Post Reply Japanese honorifics
12378 cr points
Send Message: Send PM GB Post
49 / M / In
Offline
Posted 10/20/13
I know most Japanese honorifics like -san -sama -chan but I came across one in an anime that has me stumped -tan does anyone know this one and what it means? Plus do you ever find yourself using these in everyday life?
27825 cr points
Send Message: Send PM GB Post
M / 七十七 / ミシガン
Offline
Posted 10/20/13 , edited 10/20/13

uncletim wrote:

I know most Japanese honorifics like -san -sama -chan but I came across one in an anime that has me stumped -tan does anyone know this one and what it means? Plus do you ever find yourself using these in everyday life?

I ran into that in Chihayafuru with Megumu-tan and that had me wondering, too, lol. It seems to be, at least according to this site - http://tvtropes.org/pmwiki/pmwiki.php/UsefulNotes/JapaneseHonorifics?from=Main.JapaneseHonorifics:

"A small child's slurred mispronunciation of -chan. If it is used by an adult at all, unless speaking to an infant or toddler, the person is most likely either being sarcastic, ironic, or a poser Kawaiiko. A non-anime example of this is a certain fast food fried chicken chain's mascot in Japanese advertising, an adorable little girl, "Bisuke-tan," who carries an enormous biscuit on top of her head; her name can probably best be translated as "Widdle Biscuit." This is also how the name for the OS-tans, the Super-Deformed mascots representing operating systems and software programs, was derived - and by extension, any young female anthropomorphization."

As for using honorifics in everyday life... nope, can't say that I do, uncletim-tan! xP I do use -san a lot on these forums, though! XD
11060 cr points
Send Message: Send PM GB Post
21 / M / Dublin
Offline
Posted 11/10/13
http://www.tofugu.com/guides/japanese-honorifics-guide/

If this helps at all :)

I speak Japanese pretty regularly, so I do use honorifics frequently.
To my teacher, sensei.
To most friends my age/younger: (Yobisute, calling someone without an honorific)
To most friends older/ to any stranger : -san, unless they say it's OK not to, in which case also yobisute.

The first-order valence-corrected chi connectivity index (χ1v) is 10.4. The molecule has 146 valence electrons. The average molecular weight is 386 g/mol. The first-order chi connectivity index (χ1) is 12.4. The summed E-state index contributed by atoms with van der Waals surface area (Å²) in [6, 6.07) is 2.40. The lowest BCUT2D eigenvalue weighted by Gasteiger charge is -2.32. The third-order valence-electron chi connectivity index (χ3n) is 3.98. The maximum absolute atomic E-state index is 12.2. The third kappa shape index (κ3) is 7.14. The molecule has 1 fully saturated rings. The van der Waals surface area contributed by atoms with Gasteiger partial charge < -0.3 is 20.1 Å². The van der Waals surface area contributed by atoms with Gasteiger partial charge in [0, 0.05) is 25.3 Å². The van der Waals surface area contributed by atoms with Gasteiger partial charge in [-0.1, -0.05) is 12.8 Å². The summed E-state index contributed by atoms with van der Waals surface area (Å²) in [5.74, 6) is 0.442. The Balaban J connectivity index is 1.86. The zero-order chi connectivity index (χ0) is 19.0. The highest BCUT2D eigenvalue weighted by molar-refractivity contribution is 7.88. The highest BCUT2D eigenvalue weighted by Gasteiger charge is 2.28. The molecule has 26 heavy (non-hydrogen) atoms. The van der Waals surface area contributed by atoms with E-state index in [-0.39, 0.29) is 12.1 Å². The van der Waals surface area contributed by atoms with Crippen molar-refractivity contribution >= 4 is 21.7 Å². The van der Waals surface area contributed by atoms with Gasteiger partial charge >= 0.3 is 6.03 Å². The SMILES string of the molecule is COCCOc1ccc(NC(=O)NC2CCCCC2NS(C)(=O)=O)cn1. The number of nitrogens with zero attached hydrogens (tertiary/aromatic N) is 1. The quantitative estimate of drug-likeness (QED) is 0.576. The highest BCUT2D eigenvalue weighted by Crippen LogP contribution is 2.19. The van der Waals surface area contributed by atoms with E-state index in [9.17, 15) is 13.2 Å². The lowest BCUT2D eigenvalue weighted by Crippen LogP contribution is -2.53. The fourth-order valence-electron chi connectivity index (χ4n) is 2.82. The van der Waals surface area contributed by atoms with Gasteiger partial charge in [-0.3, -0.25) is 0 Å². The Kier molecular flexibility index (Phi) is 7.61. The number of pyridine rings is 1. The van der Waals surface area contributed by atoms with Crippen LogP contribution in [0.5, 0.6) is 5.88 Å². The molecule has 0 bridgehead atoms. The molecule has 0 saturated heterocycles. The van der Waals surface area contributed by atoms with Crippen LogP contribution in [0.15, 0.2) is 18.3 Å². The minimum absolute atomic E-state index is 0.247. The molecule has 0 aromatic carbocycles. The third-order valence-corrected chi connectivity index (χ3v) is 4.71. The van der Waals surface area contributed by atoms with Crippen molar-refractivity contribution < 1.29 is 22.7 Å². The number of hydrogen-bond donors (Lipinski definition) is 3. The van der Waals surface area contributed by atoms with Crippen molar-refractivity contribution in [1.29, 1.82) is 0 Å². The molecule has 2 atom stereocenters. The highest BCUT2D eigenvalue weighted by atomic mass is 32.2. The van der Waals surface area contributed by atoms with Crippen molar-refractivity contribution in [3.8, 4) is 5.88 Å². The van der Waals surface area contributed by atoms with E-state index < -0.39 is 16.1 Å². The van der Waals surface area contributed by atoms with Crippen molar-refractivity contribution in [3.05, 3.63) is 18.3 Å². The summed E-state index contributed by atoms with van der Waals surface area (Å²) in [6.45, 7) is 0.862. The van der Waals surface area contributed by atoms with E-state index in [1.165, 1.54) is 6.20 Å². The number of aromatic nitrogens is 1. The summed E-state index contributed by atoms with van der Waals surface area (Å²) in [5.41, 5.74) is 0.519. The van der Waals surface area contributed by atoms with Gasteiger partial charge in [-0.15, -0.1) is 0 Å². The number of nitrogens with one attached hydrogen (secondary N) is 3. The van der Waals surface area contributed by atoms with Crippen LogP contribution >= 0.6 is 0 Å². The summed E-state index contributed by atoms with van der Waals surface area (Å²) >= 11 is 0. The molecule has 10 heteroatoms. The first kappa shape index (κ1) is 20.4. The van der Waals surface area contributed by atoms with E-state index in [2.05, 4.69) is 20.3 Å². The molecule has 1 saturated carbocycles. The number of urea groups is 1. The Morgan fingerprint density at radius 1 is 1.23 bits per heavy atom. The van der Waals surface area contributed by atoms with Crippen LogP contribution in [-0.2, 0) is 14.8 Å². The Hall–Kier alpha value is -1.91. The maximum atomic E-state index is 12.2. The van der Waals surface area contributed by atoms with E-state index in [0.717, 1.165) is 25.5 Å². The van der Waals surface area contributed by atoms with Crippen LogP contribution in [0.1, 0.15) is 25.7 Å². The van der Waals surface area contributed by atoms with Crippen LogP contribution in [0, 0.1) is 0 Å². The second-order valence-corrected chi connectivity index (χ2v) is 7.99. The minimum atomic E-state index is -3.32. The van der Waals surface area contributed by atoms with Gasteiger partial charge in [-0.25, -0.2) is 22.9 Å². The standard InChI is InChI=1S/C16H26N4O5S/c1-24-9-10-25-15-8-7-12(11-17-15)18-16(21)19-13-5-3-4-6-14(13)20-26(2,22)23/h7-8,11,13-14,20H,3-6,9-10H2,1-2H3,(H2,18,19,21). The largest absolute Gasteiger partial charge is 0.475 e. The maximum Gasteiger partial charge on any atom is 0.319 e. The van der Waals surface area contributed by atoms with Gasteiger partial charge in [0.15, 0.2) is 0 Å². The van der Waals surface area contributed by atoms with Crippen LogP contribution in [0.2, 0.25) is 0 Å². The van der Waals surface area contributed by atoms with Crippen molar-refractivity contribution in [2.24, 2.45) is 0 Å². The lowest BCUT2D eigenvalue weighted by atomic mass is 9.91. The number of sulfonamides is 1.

To a close male friend my age or less : -kun

Although, to be honest, there's only one friend I regularly refer to with -kun.

You can also call someone by their title, I call my Japanese society Club leader: Kaichou.

Hope this helps! Do you use these daily?
19152 cr points
Send Message: Send PM GB Post
24 / M / Colorado
Offline
Posted 11/18/13
I've heard -tan isn't really an honorific at all, but is used a lot for friends, kind of just a casual nickname in a childish or youthful way of speaking. Say it'd be the difference between the name "Andrew" and "Andy" almost, as we'd know it. Same goes for ones like -nyan, -pon, -po, or -chi.
5656 cr points
Send Message: Send PM GB Post
21 / F
Offline
Posted 11/21/13

suikojay wrote:


uncletim wrote:

I know most Japanese honorifics like -san -sama -chan but I came across one in an anime that has me stumped -tan does anyone know this one and what it means? Plus do you ever find yourself using these in everyday life?

I ran into that in Chihayafuru with Megumu-tan and that had me wondering, too, lol. It seems to be, at least according to this site - http://tvtropes.org/pmwiki/pmwiki.php/UsefulNotes/JapaneseHonorifics?from=Main.JapaneseHonorifics:

"A small child's slurred mispronunciation of -chan. If it is used by an adult at all, unless speaking to an infant or toddler, the person is most likely either being sarcastic, ironic, or a poser Kawaiiko. A non-anime example of this is a certain fast food fried chicken chain's mascot in Japanese advertising, an adorable little girl, "Bisuke-tan," who carries an enormous biscuit on top of her head; her name can probably best be translated as "Widdle Biscuit." This is also how the name for the OS-tans, the Super-Deformed mascots representing operating systems and software programs, was derived - and by extension, any young female anthropomorphization."